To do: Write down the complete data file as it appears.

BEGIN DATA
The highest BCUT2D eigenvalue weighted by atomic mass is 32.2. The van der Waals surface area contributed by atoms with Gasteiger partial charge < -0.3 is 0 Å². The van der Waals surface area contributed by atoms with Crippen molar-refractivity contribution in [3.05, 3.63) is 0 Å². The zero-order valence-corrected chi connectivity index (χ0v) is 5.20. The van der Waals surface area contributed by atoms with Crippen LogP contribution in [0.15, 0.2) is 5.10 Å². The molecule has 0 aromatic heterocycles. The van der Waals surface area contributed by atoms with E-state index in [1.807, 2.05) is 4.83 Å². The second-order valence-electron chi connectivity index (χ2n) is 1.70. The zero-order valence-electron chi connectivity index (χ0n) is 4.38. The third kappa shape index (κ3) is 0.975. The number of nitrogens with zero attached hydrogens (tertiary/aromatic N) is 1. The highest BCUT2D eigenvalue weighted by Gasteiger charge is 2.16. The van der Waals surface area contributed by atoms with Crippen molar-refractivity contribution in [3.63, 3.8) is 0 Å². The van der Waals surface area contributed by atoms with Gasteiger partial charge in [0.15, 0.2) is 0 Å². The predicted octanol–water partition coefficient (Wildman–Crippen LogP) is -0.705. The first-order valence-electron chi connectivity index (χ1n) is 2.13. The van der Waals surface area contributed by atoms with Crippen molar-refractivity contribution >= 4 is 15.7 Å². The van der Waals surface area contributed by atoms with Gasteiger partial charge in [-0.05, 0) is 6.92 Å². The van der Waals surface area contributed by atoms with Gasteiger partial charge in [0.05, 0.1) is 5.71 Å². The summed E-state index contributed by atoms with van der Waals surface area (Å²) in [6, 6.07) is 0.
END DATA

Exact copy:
The highest BCUT2D eigenvalue weighted by atomic mass is 32.2. The van der Waals surface area contributed by atoms with Gasteiger partial charge < -0.3 is 0 Å². The van der Waals surface area contributed by atoms with Crippen molar-refractivity contribution in [3.05, 3.63) is 0 Å². The zero-order valence-corrected chi connectivity index (χ0v) is 5.20. The van der Waals surface area contributed by atoms with Crippen LogP contribution in [0.15, 0.2) is 5.10 Å². The molecule has 0 aromatic heterocycles. The van der Waals surface area contributed by atoms with E-state index in [1.807, 2.05) is 4.83 Å². The second-order valence-electron chi connectivity index (χ2n) is 1.70. The zero-order valence-electron chi connectivity index (χ0n) is 4.38. The third kappa shape index (κ3) is 0.975. The number of nitrogens with zero attached hydrogens (tertiary/aromatic N) is 1. The highest BCUT2D eigenvalue weighted by Gasteiger charge is 2.16. The van der Waals surface area contributed by atoms with Crippen molar-refractivity contribution in [3.63, 3.8) is 0 Å². The van der Waals surface area contributed by atoms with Gasteiger partial charge in [0.15, 0.2) is 0 Å². The predicted octanol–water partition coefficient (Wildman–Crippen LogP) is -0.705. The first-order valence-electron chi connectivity index (χ1n) is 2.13. The van der Waals surface area contributed by atoms with Crippen molar-refractivity contribution >= 4 is 15.7 Å². The van der Waals surface area contributed by atoms with Gasteiger partial charge in [-0.05, 0) is 6.92 Å². The van der Waals surface area contributed by atoms with Gasteiger partial charge in [0.05, 0.1) is 5.71 Å². The summed E-state index contributed by atoms with van der Waals surface area (Å²) in [6, 6.07) is 0.